Mothers feel all sorts of emotions. The love that wells up in you when you gaze at your child’s peacefully sleeping face. The joy that bubbles out of you when you hear their highly infectious giggles. But nothing quite beats, or rather, tops the achingly painful feeling of guilt.
Mum guilt, to be precise.
As the bestselling author of numerous pregnancy and parenting books, Kaz Cooke, once said, “Mothers can do no right . . . when you are a new mum [at a hospital] and when they give you a bag with wet wipes and a few things in it, they should put a packet in there marked ‘Guilt’.”
Or as Arianna Huffington, founder of The Huffington Post, puts it, “They take the baby out, and they put the guilt in!” and it often feels like that. We worry about everything.
Unlike baby brain, which science has proven actually exists, mum guilt is a condition that isn’t technically real, but universally felt by practically every single mother.
It doesn’t matter whether you’re a stay-at-home mum or a working mother. It doesn’t matter if you have a new baby or a teenager. It doesn’t matter whether you avoid social media and all the #blessedmum posts, or can happily ignore what family, friends or even random strangers say in real life.
My son is almost four years old and having guilty feelings has become part of my day-to-day life.
Should I be feeding him that?
Is he having too much screen time?
I really need to ignore the dishes to spend time with him.
Why can’t I keep a tidier, more organised house?
Am I disadvantaging him by not doing [insert activity of choice here] with him?
Megan Dalla-Camina is a women’s mentor and coach, and the author of Simple Soulful Sacred. She talks about the deeper questions most mums ask themselves that can cause feelings of guilt.
“There’s the invisible damage we think we are doing to our kids day in and day out—even when we’re trying our hardest to do the very best we can,” she says. “We can also struggle with the question, Are we even doing it right in the first place? Not to mention the judgement and sideward glances everyone seems to make about our choices.”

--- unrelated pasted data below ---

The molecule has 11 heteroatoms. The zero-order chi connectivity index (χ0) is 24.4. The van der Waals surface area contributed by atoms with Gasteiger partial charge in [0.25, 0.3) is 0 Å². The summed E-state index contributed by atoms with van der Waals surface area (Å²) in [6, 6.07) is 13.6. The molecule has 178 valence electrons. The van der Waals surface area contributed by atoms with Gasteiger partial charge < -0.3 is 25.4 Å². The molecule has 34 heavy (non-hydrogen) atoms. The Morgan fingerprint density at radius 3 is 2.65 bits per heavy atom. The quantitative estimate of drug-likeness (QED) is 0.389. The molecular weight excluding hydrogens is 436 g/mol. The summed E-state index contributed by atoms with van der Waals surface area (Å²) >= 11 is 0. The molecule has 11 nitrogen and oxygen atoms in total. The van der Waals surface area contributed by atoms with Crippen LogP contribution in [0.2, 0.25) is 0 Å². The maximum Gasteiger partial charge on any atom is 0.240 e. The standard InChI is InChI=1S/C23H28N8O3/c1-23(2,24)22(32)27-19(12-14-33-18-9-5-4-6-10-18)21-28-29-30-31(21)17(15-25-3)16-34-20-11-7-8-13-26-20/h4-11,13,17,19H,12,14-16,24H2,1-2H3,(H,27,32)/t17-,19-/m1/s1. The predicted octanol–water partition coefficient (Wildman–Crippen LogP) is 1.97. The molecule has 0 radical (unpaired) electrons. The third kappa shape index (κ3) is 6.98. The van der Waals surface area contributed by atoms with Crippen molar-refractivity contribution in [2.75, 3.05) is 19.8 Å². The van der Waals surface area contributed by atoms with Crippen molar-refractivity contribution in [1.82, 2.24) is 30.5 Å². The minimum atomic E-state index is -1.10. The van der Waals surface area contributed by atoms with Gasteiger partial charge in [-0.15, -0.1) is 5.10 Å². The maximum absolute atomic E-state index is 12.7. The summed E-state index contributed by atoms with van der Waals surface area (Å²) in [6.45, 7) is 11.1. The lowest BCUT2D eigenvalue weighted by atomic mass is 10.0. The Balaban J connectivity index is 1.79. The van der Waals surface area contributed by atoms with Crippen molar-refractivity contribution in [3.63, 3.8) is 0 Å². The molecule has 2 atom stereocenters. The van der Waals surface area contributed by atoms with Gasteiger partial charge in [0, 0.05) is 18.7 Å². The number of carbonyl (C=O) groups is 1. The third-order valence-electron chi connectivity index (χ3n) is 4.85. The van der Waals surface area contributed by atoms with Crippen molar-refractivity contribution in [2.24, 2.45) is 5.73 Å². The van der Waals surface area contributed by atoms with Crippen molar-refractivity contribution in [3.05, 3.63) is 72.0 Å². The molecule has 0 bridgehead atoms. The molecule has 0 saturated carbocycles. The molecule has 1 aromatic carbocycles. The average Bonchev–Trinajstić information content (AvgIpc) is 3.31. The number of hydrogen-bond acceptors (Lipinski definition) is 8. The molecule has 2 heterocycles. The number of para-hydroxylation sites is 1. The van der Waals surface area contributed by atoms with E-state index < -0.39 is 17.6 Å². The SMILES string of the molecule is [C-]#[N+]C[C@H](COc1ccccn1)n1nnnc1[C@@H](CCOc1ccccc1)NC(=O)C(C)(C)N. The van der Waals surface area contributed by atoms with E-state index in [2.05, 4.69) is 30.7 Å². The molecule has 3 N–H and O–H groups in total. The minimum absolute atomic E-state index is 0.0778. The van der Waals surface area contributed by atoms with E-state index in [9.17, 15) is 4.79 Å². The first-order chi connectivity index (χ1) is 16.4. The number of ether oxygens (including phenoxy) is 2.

Mothers often feel bad about every single decision they make and for some of us, it’s just become part and parcel of who we are. But what if the guilt stems from—or even leads to—a darker place?
When guilt leads to shame
Megan Jaworski, a mother of two toddler boys, a teacher and a mindset specialist coach, is all-too-familiar with mum guilt.
The problem she says, however, is when what we’re experiencing is—or what we experience eventually leads to—mum shame. Feelings of mum shame can often come in the form of feelings of unworthiness around being a parent, our lovability and our ability to handle any given situation. (Scroll to the end for a more detailed list of differences between guilt and shame.)
“Brené Brown, a leading researcher in shame and vulnerability, claims that the best way to move through our shame is by being vulnerable,” says Megan. “This can be increasingly difficult for mothers, especially given the pressures to be the perfect parent thanks to social media. The greater the comparisons we experience, the more guilt we will feel—and if these feelings are not monitored, they can lead to shame.”
8 ways to deal with mum guilt
Are you ready to stop questioning yourself, doubting if you’re doing a good job and feel better about being a mum?
Both Megans (Dalla-Camina and Jaworski) have several simple ways in which you can tackle mum guilt, practise vulnerability and overcome shame.
1. Be present
Megan Dalla-Camina: We’re all so distracted these days, with our heads and minds in our emails, social media and lengthy to-do lists. When you’re with your kids, be present. It’s really not about the amount of time, but the little moments. Be present in the time you have. Put your phone away. Turn the TV off. Do some activities together, even if it’s just the stuff that must get done, like cooking dinner or doing some gardening. When you’re there, really be there.
2. Focus on the positive
Megan Dalla-Camina: Mummy guilt comes from worrying about all of the things that you think you aren’t doing, like school events you’ve missed while working or looking after younger siblings. You can spend all of your time and energy on those thoughts, or you can choose to shift your mindset and focus onto the things you know you’re doing right (no matter how small they are). Ignore the self criticisms. Look at all the times you are there, the fun you have, the events you make it to. And let that guilt go.
3. Tune in